One day I found myself in conversation with a state park ranger in Arkansas. I
mentioned how much I loved all the wildflowers along the side of the road before
joking, “Don’t they know how much prettier they’d look in some scenic field instead of
surrounded by trash?”
My humor was lost on Ranger Rick, who earnestly replied, “Wildflowers always grow
best where the soil is disturbed.”
For the rest of the summer, I thought about that idea. I journaled about it. I even
wrote a poem about it. Slowly but surely I came to realize that, of course, I loved those
wildflowers because those wildflowers mirrored me.
Long after that summer ended, the ranger’s words have stayed with me. Actually, I
think about them pretty much every day: Wildflowers always grow best where the soil is
disturbed. That sentence has become both my metaphor and my mantra.
In everything I have done creatively, everything I have written, everything I have
taught, everything I have designed, what I eventually came to call My Wildflower Ethos
has guided me and given me meaning when otherwise I might have given up hope of
ever understanding myself. Whenever the space between my familiar false self and the
mirage of the true me seemed hopelessly huge, My Wildflower Ethos taught me how to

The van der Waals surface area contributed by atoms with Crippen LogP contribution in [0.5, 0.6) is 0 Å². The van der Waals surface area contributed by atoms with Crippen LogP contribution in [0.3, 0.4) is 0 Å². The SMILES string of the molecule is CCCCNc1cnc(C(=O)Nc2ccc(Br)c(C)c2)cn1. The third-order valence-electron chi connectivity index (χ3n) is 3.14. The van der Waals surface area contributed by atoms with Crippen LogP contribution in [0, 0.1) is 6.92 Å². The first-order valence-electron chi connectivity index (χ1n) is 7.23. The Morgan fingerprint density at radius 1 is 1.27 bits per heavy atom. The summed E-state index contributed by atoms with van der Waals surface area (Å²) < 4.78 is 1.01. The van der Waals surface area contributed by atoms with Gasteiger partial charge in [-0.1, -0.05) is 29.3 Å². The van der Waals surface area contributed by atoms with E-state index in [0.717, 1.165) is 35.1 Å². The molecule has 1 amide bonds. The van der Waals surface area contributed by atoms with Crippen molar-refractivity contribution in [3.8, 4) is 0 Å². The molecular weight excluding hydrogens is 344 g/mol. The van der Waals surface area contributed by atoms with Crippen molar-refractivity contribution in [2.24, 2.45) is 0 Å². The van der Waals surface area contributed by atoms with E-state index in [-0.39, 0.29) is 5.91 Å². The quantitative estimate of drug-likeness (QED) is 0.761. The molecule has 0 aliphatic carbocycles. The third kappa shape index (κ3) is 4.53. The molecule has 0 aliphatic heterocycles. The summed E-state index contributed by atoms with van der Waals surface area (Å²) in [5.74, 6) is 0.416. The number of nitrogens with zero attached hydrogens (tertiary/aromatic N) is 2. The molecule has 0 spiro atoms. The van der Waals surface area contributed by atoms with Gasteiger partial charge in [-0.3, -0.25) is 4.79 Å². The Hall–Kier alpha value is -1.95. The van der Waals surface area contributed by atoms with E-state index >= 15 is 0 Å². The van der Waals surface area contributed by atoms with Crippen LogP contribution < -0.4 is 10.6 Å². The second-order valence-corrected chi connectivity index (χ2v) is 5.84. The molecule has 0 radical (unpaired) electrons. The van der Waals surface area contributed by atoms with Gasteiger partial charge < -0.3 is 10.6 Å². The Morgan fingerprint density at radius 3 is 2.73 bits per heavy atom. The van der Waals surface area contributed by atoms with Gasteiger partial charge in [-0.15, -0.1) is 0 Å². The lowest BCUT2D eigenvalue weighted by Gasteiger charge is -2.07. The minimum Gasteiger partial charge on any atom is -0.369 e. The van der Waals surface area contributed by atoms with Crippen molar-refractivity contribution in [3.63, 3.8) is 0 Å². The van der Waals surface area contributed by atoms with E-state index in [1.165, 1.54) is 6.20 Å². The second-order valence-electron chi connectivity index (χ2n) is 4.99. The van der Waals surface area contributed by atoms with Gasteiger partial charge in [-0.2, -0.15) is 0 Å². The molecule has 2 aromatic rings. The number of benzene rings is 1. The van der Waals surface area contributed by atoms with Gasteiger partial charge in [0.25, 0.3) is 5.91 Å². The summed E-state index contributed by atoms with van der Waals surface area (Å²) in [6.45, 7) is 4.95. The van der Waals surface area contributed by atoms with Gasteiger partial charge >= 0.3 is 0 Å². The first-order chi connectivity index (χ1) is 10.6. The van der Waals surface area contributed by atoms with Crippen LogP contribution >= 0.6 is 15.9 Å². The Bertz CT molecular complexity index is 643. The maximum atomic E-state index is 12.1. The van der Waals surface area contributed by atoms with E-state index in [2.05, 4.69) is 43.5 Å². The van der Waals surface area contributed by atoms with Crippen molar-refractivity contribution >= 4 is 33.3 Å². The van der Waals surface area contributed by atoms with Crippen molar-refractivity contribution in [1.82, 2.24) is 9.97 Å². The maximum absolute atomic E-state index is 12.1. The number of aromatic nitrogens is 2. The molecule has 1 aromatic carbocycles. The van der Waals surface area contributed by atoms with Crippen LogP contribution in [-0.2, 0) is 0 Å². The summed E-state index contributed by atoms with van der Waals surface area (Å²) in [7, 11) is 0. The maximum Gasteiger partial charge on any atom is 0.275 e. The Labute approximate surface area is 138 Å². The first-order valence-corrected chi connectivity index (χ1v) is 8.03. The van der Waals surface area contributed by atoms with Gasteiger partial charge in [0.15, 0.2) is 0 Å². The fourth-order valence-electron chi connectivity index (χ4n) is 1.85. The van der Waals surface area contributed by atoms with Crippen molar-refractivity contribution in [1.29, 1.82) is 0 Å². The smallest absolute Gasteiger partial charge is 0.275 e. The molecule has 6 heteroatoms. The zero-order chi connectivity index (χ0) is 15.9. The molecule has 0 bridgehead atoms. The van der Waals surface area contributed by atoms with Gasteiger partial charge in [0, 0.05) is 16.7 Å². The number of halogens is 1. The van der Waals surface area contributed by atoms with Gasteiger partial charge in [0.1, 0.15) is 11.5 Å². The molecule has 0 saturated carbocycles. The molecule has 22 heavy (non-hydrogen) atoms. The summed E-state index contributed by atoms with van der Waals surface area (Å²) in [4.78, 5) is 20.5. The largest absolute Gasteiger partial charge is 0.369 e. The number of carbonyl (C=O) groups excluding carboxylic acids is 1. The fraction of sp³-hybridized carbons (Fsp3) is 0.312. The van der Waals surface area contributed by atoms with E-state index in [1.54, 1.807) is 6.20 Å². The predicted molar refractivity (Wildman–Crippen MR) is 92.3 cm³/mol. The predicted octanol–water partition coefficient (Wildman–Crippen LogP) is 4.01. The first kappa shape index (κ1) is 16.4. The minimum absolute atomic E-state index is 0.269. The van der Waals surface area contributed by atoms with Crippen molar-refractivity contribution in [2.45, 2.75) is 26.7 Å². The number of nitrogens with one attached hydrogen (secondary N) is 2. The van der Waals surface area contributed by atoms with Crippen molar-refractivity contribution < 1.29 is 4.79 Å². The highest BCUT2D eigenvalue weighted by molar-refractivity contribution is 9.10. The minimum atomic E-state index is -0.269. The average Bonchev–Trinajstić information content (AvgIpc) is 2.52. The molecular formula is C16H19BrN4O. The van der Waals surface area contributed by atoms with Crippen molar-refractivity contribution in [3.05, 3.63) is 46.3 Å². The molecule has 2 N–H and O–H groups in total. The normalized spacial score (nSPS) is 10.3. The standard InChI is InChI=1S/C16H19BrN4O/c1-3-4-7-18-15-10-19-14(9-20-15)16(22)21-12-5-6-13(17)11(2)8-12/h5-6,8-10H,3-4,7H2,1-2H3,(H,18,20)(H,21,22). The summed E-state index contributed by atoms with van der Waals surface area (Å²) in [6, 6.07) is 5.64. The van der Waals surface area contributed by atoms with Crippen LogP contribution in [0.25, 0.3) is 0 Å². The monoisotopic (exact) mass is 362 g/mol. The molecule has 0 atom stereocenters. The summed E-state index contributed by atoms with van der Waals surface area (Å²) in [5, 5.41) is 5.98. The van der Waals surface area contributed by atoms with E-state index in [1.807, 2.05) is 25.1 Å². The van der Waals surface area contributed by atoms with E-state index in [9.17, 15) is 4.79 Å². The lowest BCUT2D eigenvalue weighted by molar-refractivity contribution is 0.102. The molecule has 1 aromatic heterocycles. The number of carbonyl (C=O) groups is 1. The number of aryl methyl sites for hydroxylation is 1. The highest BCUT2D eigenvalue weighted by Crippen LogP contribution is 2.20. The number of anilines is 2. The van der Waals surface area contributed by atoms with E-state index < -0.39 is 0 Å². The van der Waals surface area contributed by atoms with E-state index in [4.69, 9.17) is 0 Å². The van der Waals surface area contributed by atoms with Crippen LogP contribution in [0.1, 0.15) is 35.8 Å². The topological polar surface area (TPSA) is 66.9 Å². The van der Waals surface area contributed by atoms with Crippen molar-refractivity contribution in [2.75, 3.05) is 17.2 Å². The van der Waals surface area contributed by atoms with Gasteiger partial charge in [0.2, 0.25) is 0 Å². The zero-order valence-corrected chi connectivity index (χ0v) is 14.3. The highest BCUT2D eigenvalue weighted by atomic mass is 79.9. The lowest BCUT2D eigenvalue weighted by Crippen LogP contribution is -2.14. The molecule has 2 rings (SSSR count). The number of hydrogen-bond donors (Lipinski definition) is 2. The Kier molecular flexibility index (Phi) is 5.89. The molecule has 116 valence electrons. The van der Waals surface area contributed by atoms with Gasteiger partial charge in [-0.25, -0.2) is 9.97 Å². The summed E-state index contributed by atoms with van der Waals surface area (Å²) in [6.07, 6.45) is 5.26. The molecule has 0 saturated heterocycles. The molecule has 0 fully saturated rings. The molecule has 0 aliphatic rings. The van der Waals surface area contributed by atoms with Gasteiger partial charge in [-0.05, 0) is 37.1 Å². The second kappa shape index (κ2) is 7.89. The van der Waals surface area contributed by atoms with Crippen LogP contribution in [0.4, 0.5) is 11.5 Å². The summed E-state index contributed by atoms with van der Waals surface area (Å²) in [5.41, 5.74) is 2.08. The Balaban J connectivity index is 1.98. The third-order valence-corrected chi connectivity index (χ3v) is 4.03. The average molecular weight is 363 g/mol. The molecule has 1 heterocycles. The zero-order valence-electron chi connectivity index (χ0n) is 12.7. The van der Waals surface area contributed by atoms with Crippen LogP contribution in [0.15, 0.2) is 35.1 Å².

blossom right where I was.
That summer, when I saw those beautiful colors coming up in a place of seeming
ugliness, when I learned that flowers need the disturbance of soil that happens when
two seemingly disparate worlds bump up against one another, I realized that despite my
mother’s displeasure when anything seemed less than perfect, that messy place where
unlikely things meet had always been the most compelling place for me to be. Exciting,
energizing, interesting, fascinating, hopeful, healing—even as it is also uncertain, scary,
unknown, confusing, and untidy—the disturbed soil between my false and true selves
is where I’ve spent most of my life.
There—where the asphalt meets the dirt, where the litter of life accumulates and
still the wildflowers grow—is the beautifully contradictory, completely unlikely, and
fundamentally hopeful place where all necessary change begins. It is, in fact, the
crucible of change (no matter how painful that change might initially be), and therefore
the place where we must risk sowing the seeds of our deepest selves, our wildest
dreams, and our greatest hopes. There, in that often uncomfortable wide-open liminal
space between known and unknown, between fear and love, between hope and horror,
between comfort and change, that is the space that we must be willing to inhabit in
order to live the lives we seek.
When we inhabit liminal space, we are “occupying a position at, or on both sides
of, a door, a boundary, or threshold.” To be on both sides of something means that
ultimately we find ourselves in neither. We are split, both inside and out. It is impossible
to be present in either place—and we feel unsure of who we are because there is
Of course, I loved those
wildflowers because those
wildflowers mirrored me.